‘Net ops cause a loss at Canal Plus

Revs up 16% to $3.3 billion

PARIS — French pay TV group Canal Plus has reported losses of 330 million euros ($330 million) for 1999, compared with a $28 million loss the prior year. Revenues for the year rose 16% to $3.3 billion.

Canal Plus, which has some 14 million subscribers across Europe, started telling the market to expect losses several months ago. The results were due in part to a $220 million provision linked to phasing out the current base of digital set-top decoders in order to speed up introduction of a box that will provide online access.

Boxing in revenue growth

The new devices will come on the market at the end of the year. In a statement, the company noted that the arrival of these boxes will “significantly increase revenue per subscriber.”

Excluding exceptional items and goodwill, the net loss would have amounted to $136 million.

Under the chairmanship of Pierre Lescure, Canal Plus has been looking to expand its European subscription base and is investing heavily in digital television.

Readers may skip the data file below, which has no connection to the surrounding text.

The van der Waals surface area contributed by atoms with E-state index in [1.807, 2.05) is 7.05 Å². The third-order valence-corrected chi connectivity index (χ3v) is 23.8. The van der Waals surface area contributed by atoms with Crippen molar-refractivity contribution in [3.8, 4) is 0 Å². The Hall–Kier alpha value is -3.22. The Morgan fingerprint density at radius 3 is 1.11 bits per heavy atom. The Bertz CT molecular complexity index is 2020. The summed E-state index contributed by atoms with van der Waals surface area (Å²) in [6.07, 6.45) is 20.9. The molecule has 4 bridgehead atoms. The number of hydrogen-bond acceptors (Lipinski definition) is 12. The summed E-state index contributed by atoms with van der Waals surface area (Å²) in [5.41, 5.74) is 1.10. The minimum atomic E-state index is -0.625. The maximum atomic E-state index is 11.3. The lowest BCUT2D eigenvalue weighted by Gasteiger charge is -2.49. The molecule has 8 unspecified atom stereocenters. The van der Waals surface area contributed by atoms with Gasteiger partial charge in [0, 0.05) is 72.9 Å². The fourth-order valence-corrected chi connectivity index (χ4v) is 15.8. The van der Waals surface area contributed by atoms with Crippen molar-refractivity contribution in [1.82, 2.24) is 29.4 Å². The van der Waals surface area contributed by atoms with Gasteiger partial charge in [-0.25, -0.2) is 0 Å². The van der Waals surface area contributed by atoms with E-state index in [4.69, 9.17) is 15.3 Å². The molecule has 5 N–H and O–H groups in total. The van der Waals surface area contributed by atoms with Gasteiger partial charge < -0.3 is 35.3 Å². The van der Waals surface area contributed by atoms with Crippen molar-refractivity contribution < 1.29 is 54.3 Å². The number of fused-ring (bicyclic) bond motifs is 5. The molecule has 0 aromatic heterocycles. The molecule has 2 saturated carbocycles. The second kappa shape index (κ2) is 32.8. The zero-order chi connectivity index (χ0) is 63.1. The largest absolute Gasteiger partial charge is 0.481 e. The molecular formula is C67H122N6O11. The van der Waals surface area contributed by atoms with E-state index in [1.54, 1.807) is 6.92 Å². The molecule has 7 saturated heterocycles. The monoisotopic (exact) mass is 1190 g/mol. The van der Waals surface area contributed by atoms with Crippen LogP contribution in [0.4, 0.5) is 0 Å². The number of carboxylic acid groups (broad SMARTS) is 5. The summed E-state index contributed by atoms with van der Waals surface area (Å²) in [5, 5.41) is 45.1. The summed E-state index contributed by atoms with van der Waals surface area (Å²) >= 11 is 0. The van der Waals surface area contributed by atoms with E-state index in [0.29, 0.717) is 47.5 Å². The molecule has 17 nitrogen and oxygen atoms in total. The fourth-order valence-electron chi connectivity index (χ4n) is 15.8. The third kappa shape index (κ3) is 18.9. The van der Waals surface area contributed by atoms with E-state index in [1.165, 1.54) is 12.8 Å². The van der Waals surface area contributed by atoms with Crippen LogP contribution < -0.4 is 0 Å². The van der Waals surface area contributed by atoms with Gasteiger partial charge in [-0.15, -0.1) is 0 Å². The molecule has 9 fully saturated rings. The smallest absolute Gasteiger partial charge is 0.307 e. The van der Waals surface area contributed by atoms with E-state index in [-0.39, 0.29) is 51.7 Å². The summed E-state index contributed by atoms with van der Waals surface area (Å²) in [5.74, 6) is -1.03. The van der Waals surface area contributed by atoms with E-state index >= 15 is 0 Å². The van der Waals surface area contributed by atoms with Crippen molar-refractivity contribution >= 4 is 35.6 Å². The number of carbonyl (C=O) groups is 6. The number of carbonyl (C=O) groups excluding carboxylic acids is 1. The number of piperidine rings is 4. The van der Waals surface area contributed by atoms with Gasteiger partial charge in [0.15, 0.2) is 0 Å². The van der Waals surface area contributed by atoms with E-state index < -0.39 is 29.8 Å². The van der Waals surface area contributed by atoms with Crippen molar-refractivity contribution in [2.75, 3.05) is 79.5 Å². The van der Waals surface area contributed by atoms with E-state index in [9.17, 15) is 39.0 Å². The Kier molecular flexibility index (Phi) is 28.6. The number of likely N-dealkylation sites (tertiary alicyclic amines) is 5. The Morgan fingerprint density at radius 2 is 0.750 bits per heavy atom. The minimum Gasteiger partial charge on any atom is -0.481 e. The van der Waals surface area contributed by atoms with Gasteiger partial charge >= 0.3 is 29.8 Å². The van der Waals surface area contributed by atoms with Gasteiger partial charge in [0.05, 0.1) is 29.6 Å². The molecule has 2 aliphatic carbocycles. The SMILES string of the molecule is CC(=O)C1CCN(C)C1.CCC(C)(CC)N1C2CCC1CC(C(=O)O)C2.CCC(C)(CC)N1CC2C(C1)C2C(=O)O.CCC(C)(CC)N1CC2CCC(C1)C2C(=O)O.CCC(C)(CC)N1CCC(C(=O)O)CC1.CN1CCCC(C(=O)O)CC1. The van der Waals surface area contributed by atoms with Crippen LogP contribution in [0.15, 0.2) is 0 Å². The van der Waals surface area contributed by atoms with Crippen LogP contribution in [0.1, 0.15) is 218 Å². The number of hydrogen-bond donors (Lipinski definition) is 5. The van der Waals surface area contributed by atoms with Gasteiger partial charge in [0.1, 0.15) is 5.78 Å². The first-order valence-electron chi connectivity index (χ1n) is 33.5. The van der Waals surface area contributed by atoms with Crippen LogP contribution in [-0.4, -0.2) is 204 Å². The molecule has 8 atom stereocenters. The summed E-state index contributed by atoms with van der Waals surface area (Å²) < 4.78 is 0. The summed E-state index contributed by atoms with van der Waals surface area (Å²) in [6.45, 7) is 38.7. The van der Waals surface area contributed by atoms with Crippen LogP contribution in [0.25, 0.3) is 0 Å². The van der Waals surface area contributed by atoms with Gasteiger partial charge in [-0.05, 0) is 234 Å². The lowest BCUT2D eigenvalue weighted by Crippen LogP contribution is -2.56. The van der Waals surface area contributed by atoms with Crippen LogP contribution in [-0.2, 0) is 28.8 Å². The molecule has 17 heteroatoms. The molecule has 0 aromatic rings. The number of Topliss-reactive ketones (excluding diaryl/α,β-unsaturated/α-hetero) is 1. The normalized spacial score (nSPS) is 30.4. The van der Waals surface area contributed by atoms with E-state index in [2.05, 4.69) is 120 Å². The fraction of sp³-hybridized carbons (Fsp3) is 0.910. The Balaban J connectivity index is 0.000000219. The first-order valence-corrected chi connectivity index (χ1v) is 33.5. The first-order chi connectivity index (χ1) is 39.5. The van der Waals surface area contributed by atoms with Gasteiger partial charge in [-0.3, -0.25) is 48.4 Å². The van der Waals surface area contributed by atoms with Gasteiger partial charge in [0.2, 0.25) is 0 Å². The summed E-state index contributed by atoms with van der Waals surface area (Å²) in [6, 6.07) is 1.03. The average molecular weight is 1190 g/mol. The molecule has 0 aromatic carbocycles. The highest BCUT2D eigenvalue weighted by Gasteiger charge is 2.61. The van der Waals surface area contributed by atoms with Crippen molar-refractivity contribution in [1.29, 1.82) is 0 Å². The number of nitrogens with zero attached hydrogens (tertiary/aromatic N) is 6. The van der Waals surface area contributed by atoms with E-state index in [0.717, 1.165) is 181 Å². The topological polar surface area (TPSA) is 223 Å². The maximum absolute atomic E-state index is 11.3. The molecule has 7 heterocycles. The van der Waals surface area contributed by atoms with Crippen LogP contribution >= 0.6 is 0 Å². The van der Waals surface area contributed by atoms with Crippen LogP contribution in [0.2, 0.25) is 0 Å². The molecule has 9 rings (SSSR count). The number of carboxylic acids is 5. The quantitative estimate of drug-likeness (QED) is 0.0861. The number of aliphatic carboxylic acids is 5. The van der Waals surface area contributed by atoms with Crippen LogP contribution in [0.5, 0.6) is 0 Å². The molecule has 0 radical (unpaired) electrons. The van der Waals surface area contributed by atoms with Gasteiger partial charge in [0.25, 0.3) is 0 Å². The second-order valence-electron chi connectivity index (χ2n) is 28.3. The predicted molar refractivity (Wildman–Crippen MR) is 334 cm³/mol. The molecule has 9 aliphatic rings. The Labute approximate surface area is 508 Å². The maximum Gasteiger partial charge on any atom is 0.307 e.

Italian piece of pie

It holds 99% of Italian pay and digital service Telepiu. The Italian subsid saw revenues rise 39% to $507 million but sports rights and a major marketing campaign drove operating losses to $187 million, compared with $146 million in 1998. Canal Plus warned that Italy will post “a significant loss” in 2000.

Lescure is looking to position Canal Plus as Europe’s leading multiservice TV provider. Canal Plus is partnered with its main backer, Vivendi, in Internet startup Vivendi Net. Company, which regroups all of Vivendi’s and Canal Plus’ Web interests, aims to become the leading European Internet platform with a portal accessible from mobile phones, TV sets and PCs.